Political differences caused the unanimous coalition, based on socialism and nonalignment, to disintegrate in nine months. The glue of ideology was not enough to hold the alliance together under the pressures of ethnicity and what his opponents call Berenger's dictatorial style. Jugnauth and Boodhoo formed a new party and joined forces with two former enemies, Ramgoolam's Labor Party and the right-wing Social Democrats, to run against Berenger.
The campaign puts Jugnauth and Boodhoo in the strange position of criticizing the action of the government they led, but they heap the blame on Bergener's economic measures.
With Bergener running for the premiership after Jugnauth dissolved parliament last month, issues of race and personality are out in the open in this island of 1 million people living in an area smaller than Rhode Island.
"I am used to be being the focus," said Mauritian-born Bergener, who broke into politics on the street barricades during the 1968 riots in Paris where he was a student.
He returned to the island and quickly became a controversial figure as he sought power through organizing trade unions. After a series of crippling strikes, Ramgoolan declared a state of emergency in 1971 and imprisoned Berenger for a year.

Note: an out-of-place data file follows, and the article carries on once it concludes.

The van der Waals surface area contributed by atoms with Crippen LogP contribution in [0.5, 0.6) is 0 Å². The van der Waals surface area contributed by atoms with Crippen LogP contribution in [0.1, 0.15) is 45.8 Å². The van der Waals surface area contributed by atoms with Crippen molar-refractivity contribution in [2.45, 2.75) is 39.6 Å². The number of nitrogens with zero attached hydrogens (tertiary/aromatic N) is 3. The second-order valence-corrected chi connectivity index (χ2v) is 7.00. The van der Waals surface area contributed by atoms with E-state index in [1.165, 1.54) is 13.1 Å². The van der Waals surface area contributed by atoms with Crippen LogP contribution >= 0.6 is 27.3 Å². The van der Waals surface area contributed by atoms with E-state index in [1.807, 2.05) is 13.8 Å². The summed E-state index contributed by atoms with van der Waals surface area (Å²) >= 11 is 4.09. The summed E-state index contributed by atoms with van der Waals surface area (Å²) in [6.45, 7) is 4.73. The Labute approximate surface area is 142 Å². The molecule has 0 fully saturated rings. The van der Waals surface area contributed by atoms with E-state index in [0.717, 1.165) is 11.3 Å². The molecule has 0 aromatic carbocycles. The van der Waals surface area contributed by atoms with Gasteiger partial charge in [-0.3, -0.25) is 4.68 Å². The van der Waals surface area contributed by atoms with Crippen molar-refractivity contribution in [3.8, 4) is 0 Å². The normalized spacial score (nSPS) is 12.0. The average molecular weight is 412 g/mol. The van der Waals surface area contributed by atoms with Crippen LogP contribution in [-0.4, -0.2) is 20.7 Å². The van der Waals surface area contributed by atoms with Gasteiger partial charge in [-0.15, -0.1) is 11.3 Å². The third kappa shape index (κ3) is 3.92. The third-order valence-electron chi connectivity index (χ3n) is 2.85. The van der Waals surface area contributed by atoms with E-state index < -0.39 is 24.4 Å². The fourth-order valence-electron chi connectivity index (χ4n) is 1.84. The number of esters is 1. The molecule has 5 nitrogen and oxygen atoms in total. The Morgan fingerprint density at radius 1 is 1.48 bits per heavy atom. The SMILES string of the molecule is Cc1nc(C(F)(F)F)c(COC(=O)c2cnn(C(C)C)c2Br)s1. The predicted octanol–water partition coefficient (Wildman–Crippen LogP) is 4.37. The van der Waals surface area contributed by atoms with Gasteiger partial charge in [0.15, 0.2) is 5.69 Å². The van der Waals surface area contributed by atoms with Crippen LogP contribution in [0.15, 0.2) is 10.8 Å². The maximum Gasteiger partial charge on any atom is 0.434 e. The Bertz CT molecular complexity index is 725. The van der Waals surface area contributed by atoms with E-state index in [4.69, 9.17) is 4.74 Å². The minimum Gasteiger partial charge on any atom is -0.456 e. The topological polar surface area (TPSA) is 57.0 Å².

Berenger, however, has pushed his militant image into the background during the past year, suggesting instead the role of the modern economic manager. In an interview, Berenger displayed his notorious sharp tongue.
"Our problem," he said, "is that the prime minister has no knowledge of economics and the deputy prime minister is a fool."
Berenger is a little less precise when asked about his penchant toward Marxism.
His party's landslide victory last year produced headlines in the West proclaiming a Marxist victory, but little recognizable Marxism resulted. "I've never been a Marxist," Berenger said. "The MMM has never been a Marxist party."